Everyone loves saving money and getting more for less, right? Therefore, cost-effective designs are always in vogue – especially now. I know, there’s nothing sexy about the term “cost-effective”. The housing market is faced with higher interest rates, rising material costs and labor shortages, land and land development costs rising. As a result, prices for new homes are starting to ascend into very thin air. Despite a strong economy, higher wages and employment along with robust millennial household formation, new home sales have started to slow.
The scars of the 2008 housing bust run deep, so many builders are already starting to fear that the next downturn is at our doorstep. While there are no indications that now is the time to panic, it might be a good time to take a deep breath and look carefully at what you are building and designing.
Simple questions to run through:
Are your plans current and compelling?
Are they the “right” size?
Are there unwanted costs that can be removed?
Should you cut square footage, cost per square foot or both?
Current & Compelling
Current and compelling plans have features and options that you’re unlikely to find in used or resales homes. This is so critical because used homes come at a lower price point. Since we are dealing with higher costs, one of the primary competitive advantages new homes have are new features. This is something that the automotive industry does very well - constantly adding features like semi-autonomous driving, advanced infotainment screens, heated, cooled and massaging seats, etc. Suddenly, the car we’ve been driving starts to feel dated and we find ourselves yearning for the latest and greatest.
So what can we incorporate into our homes to give the same “Gotta-have-it” allure?
-Current kitchens with focal point islands
-Daily Lifestyle Solutions – some as standard, some as options:
Walk-in Pantries, Messy Kitchens, Welcome Home Valets, Connected Laundries,
Pet Palaces, Parcel Delivery Vestibules
-Fresh elevation styles using color, textures and materials to add animation
One of the lessons we learned from the last housing downturn was that buyers are no longer interested in paying for the “unused” spaces their realtor told them they needed for resale. Hence, we saw the disappearance of the formal living and dining rooms. Instead, buyers want to see that square footage distributed into space they actually use like kitchens or the Daily Lifestyle Solution spaces. Likewise, buyers don’t value excess hallways and circulation space.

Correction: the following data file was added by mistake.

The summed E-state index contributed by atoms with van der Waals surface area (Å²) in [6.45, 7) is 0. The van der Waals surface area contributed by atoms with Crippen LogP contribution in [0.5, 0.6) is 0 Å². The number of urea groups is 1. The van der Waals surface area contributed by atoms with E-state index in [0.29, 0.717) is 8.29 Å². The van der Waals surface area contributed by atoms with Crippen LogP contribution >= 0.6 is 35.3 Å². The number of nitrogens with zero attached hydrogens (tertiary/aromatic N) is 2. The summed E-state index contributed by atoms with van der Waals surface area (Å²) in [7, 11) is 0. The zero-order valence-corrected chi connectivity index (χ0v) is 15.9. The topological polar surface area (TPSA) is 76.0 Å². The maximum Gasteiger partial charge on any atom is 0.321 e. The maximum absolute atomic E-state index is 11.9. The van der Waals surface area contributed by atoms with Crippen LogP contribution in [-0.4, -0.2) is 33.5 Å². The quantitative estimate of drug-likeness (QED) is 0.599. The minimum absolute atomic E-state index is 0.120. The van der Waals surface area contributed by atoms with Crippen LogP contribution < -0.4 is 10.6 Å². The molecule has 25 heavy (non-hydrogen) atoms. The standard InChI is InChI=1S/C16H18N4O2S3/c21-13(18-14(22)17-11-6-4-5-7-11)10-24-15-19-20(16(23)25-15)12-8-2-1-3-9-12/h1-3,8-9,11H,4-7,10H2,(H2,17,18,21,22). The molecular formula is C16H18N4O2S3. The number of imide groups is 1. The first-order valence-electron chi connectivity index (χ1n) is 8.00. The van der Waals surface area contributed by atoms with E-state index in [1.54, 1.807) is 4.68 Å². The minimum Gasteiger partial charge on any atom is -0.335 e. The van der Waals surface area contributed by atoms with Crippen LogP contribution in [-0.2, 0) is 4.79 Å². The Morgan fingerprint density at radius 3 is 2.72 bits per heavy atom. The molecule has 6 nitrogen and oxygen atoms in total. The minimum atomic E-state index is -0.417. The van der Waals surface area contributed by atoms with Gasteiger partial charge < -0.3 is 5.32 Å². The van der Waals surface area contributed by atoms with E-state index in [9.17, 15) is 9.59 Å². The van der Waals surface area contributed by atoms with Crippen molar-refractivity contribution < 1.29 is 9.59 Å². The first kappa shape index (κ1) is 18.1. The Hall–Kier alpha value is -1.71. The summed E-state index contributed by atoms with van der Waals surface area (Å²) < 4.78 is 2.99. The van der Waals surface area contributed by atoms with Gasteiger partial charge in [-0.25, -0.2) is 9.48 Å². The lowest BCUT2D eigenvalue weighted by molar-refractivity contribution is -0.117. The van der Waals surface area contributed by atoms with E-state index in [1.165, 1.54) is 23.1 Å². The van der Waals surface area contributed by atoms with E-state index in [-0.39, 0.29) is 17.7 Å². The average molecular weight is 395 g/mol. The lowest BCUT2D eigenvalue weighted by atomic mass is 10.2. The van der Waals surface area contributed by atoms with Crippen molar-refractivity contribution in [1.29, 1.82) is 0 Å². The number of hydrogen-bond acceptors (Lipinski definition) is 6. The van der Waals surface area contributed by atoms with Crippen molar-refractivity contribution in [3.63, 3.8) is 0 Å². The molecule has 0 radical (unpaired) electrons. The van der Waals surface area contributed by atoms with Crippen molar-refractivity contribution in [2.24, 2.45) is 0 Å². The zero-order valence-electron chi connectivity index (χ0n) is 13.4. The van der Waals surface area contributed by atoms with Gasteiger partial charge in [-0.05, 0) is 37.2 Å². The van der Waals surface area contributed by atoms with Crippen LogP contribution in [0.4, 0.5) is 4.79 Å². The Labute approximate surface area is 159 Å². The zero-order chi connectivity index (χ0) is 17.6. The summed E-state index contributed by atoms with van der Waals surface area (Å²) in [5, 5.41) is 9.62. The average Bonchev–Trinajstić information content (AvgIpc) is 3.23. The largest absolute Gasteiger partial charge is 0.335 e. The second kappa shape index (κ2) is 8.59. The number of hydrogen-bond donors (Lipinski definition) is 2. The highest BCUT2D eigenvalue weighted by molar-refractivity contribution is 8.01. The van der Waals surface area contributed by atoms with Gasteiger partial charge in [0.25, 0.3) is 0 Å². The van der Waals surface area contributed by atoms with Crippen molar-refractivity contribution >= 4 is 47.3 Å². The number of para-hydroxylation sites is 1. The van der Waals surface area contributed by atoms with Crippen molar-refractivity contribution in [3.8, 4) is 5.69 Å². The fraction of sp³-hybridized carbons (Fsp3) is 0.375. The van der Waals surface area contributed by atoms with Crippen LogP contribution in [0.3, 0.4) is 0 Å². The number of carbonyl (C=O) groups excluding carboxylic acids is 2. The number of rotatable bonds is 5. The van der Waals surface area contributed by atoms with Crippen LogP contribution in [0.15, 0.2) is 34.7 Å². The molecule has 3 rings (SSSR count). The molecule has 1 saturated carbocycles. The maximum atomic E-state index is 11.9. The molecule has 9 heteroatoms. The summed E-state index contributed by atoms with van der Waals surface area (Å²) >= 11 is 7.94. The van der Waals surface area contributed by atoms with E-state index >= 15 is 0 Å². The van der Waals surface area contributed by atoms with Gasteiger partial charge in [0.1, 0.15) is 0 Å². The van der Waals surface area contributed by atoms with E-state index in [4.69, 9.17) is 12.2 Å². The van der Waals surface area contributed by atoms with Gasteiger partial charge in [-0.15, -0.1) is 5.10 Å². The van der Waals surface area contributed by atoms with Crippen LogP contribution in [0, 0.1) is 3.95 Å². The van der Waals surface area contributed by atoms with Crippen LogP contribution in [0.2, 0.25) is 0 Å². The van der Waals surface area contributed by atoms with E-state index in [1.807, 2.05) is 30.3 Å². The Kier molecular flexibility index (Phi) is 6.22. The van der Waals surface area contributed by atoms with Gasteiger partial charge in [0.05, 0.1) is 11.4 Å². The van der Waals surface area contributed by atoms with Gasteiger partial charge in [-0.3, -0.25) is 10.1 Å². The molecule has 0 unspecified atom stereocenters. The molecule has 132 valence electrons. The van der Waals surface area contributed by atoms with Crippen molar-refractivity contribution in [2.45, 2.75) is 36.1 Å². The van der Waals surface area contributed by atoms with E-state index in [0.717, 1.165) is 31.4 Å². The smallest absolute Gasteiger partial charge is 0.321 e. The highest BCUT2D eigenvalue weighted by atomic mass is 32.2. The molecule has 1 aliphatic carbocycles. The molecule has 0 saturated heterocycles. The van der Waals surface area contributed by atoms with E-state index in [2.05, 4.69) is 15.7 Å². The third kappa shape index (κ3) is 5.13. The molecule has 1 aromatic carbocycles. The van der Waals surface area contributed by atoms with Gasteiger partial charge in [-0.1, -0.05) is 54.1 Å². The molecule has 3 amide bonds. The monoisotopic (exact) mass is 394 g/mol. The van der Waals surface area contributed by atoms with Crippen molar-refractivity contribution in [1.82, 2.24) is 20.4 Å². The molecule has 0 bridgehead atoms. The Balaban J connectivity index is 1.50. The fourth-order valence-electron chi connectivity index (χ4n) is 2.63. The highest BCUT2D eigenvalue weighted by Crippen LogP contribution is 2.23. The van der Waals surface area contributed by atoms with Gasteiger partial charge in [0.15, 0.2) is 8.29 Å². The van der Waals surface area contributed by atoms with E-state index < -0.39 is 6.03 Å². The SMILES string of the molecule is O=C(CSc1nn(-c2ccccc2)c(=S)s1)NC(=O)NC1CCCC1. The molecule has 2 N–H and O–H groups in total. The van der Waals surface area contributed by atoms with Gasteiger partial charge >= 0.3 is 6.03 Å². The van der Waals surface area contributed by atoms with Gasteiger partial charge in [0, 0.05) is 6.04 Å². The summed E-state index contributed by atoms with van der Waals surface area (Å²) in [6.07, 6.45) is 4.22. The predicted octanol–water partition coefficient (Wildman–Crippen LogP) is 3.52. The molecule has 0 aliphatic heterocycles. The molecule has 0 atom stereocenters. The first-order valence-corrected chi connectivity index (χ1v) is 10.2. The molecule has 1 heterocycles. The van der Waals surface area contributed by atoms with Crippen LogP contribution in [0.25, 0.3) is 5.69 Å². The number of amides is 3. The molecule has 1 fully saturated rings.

Another technique to reduce the overall square footage of the plan is to create dual use rooms. We see this often as a downsizing strategy to accommodate the “what if” scenario for guest bedrooms. Keeping the seldom used secondary bedrooms to a minimum while allowing the study to function as a guest room.
Cut Unwanted Costs
Unwanted costs are often the stuff the buyers don’t see. Why would they want to pay for them? I’ve often said, ask any buyer if they prefer quartz countertops or a glu-lam beam in their garage. I think we all know the answer to that one.
In an earlier blog, I talked about the geometry trick to maximize the ratio between exterior walls and interior square footage by “squaring the house up”. Other techniques include simplifying the building envelope, eliminating corners and thus a simpler roof. In houses with trussed roofs, designing in 2’ increments results eliminating extra trusses, four-foot increments maximizes exterior 4’ by 8’ plywood sheathing and reduces waste.
Not the same as “being cheap”
Please notice that I am talking about “unwanted” costs. This doesn’t mean doing the bare minimum with code required windows. Instead, it means being strategic about window placement. Windows bring in natural light and expand the space – making the space appear larger than it is. Standardizing window sizes and avoiding tempered glass should be the first course of action before eliminating windows.
The last couple of years have seen welcomed demand to new home construction. In a booming market, it is easy to jump into action, overlooking the principles of good design – like adding value from a buyer’s point of view while removing unwanted costs. As my builder clients always tell me, it is always easier to “fix” a floor plan with additional square footage rather than be disciplined about creating efficient plans.
Now might be a good time to collectively roll up our sleeves and cut both square footage and the cost per square foot – the right way!